24.10.2011 26.Tischrei. 5772
The underlying strategic contours of the Middle East remain largely unchanged; the contest between Iran and Saudi Arabia remains central.
Winston Churchill, speaking in the British House of Commons in 1922, discussed the transformative effect of the 1914-18 war on Europe. “Great empires have been overturned,” he said. “The whole map has changed, the modes of thought of men, the whole outlook on affairs.” "But", he continued, “as the deluge subsides and the waters fall short, we see the dreary steeples of Fermanagh and Tyrone emerging once again.” Churchill was referring to the durability of the Irish question.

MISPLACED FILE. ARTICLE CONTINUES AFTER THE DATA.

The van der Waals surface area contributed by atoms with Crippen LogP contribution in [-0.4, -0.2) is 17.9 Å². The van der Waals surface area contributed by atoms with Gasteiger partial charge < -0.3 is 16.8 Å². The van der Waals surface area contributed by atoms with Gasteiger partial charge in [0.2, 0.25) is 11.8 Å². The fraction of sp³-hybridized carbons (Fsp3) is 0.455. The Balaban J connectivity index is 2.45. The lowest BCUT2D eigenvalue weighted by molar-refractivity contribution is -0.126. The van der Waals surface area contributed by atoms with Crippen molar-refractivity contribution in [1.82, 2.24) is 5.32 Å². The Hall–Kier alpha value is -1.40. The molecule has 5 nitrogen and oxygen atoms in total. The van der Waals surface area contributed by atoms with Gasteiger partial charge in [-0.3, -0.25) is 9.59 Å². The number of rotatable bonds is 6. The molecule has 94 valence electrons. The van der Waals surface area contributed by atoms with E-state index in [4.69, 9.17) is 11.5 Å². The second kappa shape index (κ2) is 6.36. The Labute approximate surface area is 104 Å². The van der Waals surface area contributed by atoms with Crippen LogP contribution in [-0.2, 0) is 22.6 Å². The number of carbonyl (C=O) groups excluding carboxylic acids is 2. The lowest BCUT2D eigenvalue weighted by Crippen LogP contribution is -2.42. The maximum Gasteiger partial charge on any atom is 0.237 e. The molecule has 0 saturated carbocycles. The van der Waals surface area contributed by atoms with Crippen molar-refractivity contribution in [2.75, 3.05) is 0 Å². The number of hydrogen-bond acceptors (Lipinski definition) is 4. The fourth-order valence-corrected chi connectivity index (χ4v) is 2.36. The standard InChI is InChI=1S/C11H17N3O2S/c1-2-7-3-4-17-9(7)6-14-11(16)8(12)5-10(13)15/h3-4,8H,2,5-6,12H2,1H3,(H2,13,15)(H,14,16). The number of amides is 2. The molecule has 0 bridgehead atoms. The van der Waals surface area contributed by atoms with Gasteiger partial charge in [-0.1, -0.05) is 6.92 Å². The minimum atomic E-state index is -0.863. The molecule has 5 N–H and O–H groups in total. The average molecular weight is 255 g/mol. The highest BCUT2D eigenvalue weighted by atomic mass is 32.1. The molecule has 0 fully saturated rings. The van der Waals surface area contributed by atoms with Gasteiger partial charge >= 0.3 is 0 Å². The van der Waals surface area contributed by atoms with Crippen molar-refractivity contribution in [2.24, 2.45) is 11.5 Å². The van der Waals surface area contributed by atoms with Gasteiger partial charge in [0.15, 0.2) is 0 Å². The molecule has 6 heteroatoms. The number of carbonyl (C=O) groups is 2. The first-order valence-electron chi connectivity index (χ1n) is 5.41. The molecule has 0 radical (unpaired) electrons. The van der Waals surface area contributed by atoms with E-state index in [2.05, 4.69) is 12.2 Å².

A sense of the weary re-emergence of previous patterns is apparent also in the revelations of the Iranian plot to kill Saudi ambassador Adel Jubair in Washington. The plot’s revelation casts the spotlight on a crucial fact underlying the upheavals that have shaken the Arab world this year: Namely, for all the sound and fury that the ‘Arab Spring’ has wrought, the underlying strategic contours of the Middle East remain largely unchanged. As the wave of popular discontent begins to draw back, so these structures are once again becoming apparent….